Let’s audit KPMG over Carillion

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I prepared this guest post from Professor Atul K. Shah that asks questions about the audit of Carillion last night. I have just heard that the Financial Reporting Council has just announced that it will be reviewing this audit. The issues any such review will raise will drive to the heart of the fitness of the UK audit and reporting system: 

A company with rising dividends suddenly goes bust six months after their audit. KPMG had given it a clean bill of health on 1st March 2017, with no qualifications, and stated that the financial statements gave a ‘true and fair view’. They confirmed that those accounts had been prepared in accordance with the law. They said they had nothing to report on the disclosures of principal risks. They agreed with the assumption that Carillion was a going concern.

But they were wrong: it wasn’t.

The role of the audit is to verify the accuracy of the disclosures a company makes in its financial statements and the reliability of reported financial data and notes to the accounts. In the case of construction companies, there are two commonly known high-risk issues: liquidity, which requires a critical assessment of cash flows, and the timeliness of the recognition of income. Any auditor of companies in this sector should know that these issues have to be the principal focus of the audit, and that they must be verified microscopically for to determine the presence, or not, of material risks.

In the case of Carillion what we learned in June 2017 was that there were an additional £1bn of previously unanticipated contract losses. As a result a profits warning was issued three months after the completion of the audit. Within another six months, Carillion was bankrupt. The obvious question that gives rise to was whether the audit to which KPMG lent its name was properly undertaken.

These are just some questions that common sense suggests it would be appropriate for KPMG to answer with regard to what they knew on 1st March 2017 when signing off Carillion’s financial statements with a clean bill of health:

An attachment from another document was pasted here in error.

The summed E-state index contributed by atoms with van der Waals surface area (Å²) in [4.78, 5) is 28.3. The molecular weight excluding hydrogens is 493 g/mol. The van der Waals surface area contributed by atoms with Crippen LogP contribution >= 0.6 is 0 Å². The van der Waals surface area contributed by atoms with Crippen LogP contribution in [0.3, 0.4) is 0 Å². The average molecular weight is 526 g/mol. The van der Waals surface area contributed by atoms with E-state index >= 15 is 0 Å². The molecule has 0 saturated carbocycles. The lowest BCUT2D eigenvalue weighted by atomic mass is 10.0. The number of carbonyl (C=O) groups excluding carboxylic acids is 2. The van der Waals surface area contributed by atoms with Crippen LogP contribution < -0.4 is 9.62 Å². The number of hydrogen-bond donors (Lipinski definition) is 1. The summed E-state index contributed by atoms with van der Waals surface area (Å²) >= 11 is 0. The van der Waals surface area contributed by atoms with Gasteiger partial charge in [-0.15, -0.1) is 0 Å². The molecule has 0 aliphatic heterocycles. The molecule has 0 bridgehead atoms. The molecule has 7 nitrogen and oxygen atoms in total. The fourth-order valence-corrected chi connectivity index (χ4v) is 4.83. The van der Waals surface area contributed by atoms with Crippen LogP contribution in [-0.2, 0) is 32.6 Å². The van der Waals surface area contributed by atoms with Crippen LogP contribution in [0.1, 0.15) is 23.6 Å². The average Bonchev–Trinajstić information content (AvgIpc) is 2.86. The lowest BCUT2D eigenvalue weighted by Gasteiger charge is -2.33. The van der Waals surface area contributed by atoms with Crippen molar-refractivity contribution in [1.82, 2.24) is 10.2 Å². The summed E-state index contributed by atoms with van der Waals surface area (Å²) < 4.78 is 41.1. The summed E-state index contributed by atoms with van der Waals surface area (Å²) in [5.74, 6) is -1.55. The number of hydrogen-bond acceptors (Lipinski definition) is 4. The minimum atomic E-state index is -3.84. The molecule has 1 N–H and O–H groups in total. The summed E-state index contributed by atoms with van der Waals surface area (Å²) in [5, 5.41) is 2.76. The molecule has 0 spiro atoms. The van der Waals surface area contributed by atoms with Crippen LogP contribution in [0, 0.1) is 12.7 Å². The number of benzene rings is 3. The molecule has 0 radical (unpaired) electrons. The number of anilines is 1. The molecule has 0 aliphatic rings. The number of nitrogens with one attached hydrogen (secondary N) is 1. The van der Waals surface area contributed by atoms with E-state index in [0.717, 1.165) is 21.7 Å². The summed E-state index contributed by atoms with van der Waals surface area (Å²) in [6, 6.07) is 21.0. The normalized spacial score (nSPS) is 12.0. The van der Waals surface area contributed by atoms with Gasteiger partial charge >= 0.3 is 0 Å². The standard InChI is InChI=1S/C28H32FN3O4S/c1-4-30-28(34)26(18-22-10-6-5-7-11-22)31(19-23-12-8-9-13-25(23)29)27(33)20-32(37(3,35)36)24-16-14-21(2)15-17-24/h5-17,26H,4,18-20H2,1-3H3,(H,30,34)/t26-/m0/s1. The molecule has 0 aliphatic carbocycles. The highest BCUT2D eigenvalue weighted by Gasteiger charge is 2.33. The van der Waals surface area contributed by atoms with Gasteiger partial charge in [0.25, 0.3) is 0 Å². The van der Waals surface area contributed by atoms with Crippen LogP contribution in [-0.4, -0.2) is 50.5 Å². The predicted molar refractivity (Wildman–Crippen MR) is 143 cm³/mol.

1. What was known about the risks of those big construction contracts at the time of signing the audit opinion? The trade receivables figure of £1.7bn should have raised huge queries, given that this is ten times the Operating Profit of the business, and if unrecovered, even partially, could cause serious problems;
  2. Current liabilities in the financial statements were £2bn and were higher than trade receivables. This was, surely, a danger sign? In this situation where it seemed more money was due by the company than it could reasonably expect to recover in the short term what checks were made of creditors and how did this impact on the assessment of likely cash flows?
  3. Intangible assets were stated to have a worth of £1.7bn on the last financial statements. These have now proved to be worthless, but when the accounts were signed off they represented 70% of total assets. Why was no warning given on such a large figure on the balance sheet, given the business problems that were already apparent to many, including the hedge funds that were already shorting the shares of the company?
  4. Profit margins were wafer thin over years (less than 5%) but this is not like food retail where such margins can be tolerated because that is a safe, dependable, business. It is, instead, a high risk construction business. How did KPMG verify the business’ sustainability at such low margins?
  5. The recognition and timing of contract income is a hugely risky area for audit, and requires a very careful review of contracts, repayments and assumptions. What evidence do the audit files contain to support the decisions taken?
  6. The dividend was increased by 1% in spite of the huge problems the company appeared to be facing, and despite a very tight cash flow. What questions were raised about this with the Board of Directors? Given the huge pension deficit of £440mn, giving a comprehensive loss of £205mn in 2016, why was this dividend paid at all, given that distributable reserves need to take account of all losses, realised and unrealised? What calculations were undertaken to prove that it was legal? Auditors have a specific duty to check this issue.
  7. To what extent were loan covenants breached, and how was this audited?
  8. Post-balance sheet events need to be audited to ensure any new information does not affect the basis for the audit opinion. What work was done on this? What changed between March 1 and the date of the profit warning? Why couldn’t the change of circumstance have been anticipated when the audit was underway?
  9. To what extent did KPMG’s consulting work on the multi-billion pound High Speed Rail project (HS2) influence the audit opinion? How were conflicts of interest created by this project addressed in the course of the audit?

Sometime, someone is going to have to answer these questions. And for the sake of all involved the sooner the better might be a reasonable request.

Atul K. Shah is Professor of Accounting and Finance at University of Suffolk. Twitter @atulkshah He is author of Reinventing Accounting and Finance Education